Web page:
In both cases (recirculating and decoupled aquaponic system designs), an understanding of the chemical quality of the source water is vital so that as close to optimal nutrient concentrations for the plants may be achieved. If, for example, the source water contains calcium (a case often seen when ground water resources are utilised), this will affect and change the buffering regime applied to recirculating aquaponic designs and the extent of the nutrient supplementation applied to a decoupled design because the calcium present in the source water will offset any required supplementation required for plant calcium needs (Lennard 2017). Or, if the source water contains elevated sodium (Nasup+/sup) concentrations (again, often seen with ground water resources and a nutrient plants do not use and which can accumulate in system waters), it is important to know how much is present so management methods may be applied to avoid potential plant nutrient toxicity (Rakocy et al. 2006). The chemical nature of the source water, therefore, is vital to overall aquaponic system health and management.
Ultimately, because source water chemistry can affect aquaponic system nutrient management and because aquaponic operators like to have the ability to manipulate aquaponic water and nutrient chemistry to a high degree, a water source with little, if any, associated water chemistry is highly desirable (Lennard 2017). In this sense, rainwater or water treated for chemical removal (e.g. reverse osmosis) is the best source water for aquaponics in a water chemistry context (Rakocy et al. 2004a, b; Lennard 2017). Ground waters are also suitable, but it must be ensured that they do not contain chemicals or salts in concentrations that are too high to be practical (e.g. high magnesium or iron concentrations) or contain chemical species that are not used by the fish or plants (e.g. high sodium concentrations) (Lennard 2017). River waters may also be suitable as aquaponic source water, but as for other water sources, they should be tested for chemical presence and concentrations. Town water sources (i.e. water reticulated and supplied for domestic and consumptive purposes) are broadly applied in aquaponics (Love et al. 2015a, b) and are also acceptable if they contain acceptable nutrient, salt or chemical concentrations. In the case of townor municipal-supplied water resources, it should be noted that many supplies have some form of sterilisation applied to make the water drinkable for humans. If this source of water is to be used for aquaponics, then it is important to ensure that any chemicals that may be applied to achieve sterilisation (e.g. chlorine, chloramine, etc.) are not present in concentrations that could harm the fish, plants or microorganisms within the aquaponic system (Lennard 2017).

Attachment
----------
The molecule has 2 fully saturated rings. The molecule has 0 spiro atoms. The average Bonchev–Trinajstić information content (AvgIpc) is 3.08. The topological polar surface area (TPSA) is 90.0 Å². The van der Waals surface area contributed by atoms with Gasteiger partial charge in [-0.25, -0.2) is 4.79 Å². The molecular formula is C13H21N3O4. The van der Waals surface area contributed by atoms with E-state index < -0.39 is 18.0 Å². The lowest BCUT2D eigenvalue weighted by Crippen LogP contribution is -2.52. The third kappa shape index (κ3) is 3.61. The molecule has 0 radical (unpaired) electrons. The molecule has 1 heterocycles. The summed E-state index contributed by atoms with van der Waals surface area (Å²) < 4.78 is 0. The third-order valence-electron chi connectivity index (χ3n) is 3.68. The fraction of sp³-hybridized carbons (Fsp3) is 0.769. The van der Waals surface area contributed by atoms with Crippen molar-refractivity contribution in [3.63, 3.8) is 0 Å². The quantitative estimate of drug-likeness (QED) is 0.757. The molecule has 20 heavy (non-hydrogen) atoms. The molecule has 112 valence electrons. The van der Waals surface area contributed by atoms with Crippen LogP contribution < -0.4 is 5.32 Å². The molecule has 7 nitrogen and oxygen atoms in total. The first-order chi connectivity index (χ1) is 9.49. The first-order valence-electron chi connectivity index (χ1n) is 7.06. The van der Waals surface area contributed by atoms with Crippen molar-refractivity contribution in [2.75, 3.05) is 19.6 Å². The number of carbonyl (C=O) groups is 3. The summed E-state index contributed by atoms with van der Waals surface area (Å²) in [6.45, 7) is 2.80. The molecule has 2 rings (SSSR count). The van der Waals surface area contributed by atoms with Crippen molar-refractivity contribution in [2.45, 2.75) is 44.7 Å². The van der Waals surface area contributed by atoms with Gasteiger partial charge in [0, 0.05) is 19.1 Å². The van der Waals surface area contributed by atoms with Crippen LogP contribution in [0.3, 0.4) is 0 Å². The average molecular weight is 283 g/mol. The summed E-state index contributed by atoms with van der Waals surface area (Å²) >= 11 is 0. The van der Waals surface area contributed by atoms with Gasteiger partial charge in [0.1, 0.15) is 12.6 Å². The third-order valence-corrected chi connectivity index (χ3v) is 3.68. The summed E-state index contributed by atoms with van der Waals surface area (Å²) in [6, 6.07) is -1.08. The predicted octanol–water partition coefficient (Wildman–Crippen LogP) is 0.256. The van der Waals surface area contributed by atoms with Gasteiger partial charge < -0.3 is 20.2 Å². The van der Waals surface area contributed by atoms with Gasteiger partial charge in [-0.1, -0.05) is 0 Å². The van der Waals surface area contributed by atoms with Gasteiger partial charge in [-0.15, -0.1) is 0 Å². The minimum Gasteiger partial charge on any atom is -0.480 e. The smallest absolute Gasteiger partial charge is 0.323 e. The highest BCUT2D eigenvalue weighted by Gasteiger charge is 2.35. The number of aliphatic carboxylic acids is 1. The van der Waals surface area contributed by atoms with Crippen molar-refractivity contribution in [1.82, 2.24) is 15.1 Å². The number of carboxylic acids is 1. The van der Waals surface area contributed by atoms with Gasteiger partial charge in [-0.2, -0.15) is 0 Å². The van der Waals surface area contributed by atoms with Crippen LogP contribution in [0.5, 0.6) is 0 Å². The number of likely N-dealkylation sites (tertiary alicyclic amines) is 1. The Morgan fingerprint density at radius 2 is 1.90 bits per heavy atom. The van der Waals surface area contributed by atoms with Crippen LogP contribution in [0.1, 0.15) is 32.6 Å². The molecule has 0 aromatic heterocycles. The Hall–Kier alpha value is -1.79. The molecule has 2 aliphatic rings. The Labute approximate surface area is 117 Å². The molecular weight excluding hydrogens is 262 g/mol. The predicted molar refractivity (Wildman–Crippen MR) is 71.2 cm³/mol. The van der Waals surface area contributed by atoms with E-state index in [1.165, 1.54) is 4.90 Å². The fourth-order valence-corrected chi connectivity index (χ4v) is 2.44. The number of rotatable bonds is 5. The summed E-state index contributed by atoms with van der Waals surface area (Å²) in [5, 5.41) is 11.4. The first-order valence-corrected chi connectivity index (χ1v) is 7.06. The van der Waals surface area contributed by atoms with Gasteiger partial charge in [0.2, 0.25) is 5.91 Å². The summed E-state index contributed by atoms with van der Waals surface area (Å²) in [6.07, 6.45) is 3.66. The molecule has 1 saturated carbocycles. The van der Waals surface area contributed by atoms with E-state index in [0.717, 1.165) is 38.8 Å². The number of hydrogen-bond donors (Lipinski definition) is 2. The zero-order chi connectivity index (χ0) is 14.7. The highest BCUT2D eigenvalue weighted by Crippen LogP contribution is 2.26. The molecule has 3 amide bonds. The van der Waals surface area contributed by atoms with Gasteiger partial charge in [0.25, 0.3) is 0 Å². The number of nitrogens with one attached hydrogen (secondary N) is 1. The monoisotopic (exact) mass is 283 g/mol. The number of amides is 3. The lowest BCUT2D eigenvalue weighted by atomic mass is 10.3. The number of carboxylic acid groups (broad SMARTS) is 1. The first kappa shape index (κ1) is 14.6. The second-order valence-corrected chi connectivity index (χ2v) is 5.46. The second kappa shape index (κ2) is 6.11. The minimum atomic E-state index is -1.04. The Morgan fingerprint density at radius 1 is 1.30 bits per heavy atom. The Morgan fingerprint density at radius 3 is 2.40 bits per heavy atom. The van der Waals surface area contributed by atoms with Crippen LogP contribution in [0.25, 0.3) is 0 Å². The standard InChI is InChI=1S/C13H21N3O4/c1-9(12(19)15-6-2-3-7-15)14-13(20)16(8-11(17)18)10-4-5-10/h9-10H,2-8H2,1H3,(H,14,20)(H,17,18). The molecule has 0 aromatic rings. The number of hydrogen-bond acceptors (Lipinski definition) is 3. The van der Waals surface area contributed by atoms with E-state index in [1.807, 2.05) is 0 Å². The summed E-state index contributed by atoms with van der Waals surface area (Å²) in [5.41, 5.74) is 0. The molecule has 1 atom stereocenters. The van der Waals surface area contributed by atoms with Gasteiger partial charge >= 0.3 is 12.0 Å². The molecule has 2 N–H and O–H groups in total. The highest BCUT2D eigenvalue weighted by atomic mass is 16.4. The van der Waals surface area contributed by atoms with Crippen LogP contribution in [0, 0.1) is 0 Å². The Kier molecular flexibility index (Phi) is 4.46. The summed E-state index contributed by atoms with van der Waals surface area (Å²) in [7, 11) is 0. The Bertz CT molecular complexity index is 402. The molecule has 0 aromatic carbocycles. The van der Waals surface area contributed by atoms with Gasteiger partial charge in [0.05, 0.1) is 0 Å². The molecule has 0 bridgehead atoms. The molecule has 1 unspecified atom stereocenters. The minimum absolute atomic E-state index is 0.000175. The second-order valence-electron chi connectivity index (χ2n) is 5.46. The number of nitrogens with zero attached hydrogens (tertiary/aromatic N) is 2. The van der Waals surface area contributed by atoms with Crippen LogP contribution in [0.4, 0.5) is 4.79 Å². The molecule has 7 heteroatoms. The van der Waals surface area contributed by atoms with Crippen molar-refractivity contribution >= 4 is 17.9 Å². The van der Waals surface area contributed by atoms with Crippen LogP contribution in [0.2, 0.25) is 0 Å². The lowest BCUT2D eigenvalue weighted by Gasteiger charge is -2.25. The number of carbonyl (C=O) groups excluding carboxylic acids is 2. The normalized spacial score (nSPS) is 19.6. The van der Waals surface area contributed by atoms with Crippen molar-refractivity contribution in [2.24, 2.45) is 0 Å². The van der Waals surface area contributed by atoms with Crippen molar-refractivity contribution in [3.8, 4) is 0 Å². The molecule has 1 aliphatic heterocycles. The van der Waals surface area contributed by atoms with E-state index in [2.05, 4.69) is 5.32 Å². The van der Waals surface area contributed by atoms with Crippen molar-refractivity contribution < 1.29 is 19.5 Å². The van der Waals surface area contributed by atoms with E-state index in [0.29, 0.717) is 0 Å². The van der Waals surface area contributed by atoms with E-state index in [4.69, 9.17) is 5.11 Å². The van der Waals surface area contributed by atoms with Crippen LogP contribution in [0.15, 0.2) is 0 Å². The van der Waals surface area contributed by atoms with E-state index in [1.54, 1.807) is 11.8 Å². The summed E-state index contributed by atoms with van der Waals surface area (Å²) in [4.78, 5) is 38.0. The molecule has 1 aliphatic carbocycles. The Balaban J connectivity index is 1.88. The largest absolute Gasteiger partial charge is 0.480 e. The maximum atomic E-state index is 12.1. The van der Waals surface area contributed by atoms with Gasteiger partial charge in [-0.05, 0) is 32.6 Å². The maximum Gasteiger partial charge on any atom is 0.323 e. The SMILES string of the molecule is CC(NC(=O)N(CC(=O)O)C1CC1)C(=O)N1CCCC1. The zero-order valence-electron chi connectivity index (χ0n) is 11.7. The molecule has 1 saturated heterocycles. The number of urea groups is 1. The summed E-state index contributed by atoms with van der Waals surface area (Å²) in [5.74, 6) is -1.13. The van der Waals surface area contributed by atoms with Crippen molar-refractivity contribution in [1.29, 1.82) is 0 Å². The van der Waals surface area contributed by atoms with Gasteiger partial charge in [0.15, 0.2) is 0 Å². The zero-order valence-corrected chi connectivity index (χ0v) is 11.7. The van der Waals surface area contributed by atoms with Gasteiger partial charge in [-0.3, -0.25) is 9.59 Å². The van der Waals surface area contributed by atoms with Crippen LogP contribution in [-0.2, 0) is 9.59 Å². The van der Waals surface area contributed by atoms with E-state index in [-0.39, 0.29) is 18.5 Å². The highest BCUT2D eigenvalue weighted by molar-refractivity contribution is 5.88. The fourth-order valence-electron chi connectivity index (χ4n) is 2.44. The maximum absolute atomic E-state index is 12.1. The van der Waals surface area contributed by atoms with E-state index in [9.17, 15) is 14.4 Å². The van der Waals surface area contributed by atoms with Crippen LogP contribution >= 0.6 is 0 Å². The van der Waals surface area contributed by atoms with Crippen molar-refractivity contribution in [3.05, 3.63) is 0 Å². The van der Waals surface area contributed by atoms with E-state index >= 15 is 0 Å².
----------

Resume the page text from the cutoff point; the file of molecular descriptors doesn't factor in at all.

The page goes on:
The chemistry associated with source water is not the only factor that needs consideration when supplying source water for aquaponic use. Many natural waters may also contain microbial and other microorganisms that may affect the overall ecological health of the aquaponic system or present a discernible human health risk. Rainwaters rarely contain microbes themselves; however, the vessels or tanks the rainwater may be stored within may contain or allow microbial proliferation. Ground waters are usually good in terms of microbial presence but may also contain high microbial loads, especially if sourced from areas associated with animal farming or human waste treatment. River waters may also contain high microbial loads due to farming or human waste treatment outflows and again should be checked via detailed microbial analysis (Lennard 2017).
Because the chemical and microbial nature of the source water used in aquaponic systems can have potential effects on system water chemistry and microbiology, it is recommended that any applied water source be sterilised and treated for chemical removal (e.g. reverse osmosis, distillation, etc.) before being used in an aquaponic system (Lennard 2017). If sterilisation is universally applied, the chance of introducing any foreign and unwanted microbes to the system is substantially lowered. If water treatment and filtration is applied, any chemicals, salts, unwanted nutrients, pesticides, herbicides, etc. will be removed and therefore cannot contribute negatively to the system.
A clean water source, free of microbes, salts, nutrients and other chemicals allows the aquaponic operator to manipulate the system water to contain the nutrient mixture and strength they require without the fear that any external influences may affect the operation of the system or the health and strength of the fish and plants and is a vital requirement for any commercial aquaponic operation.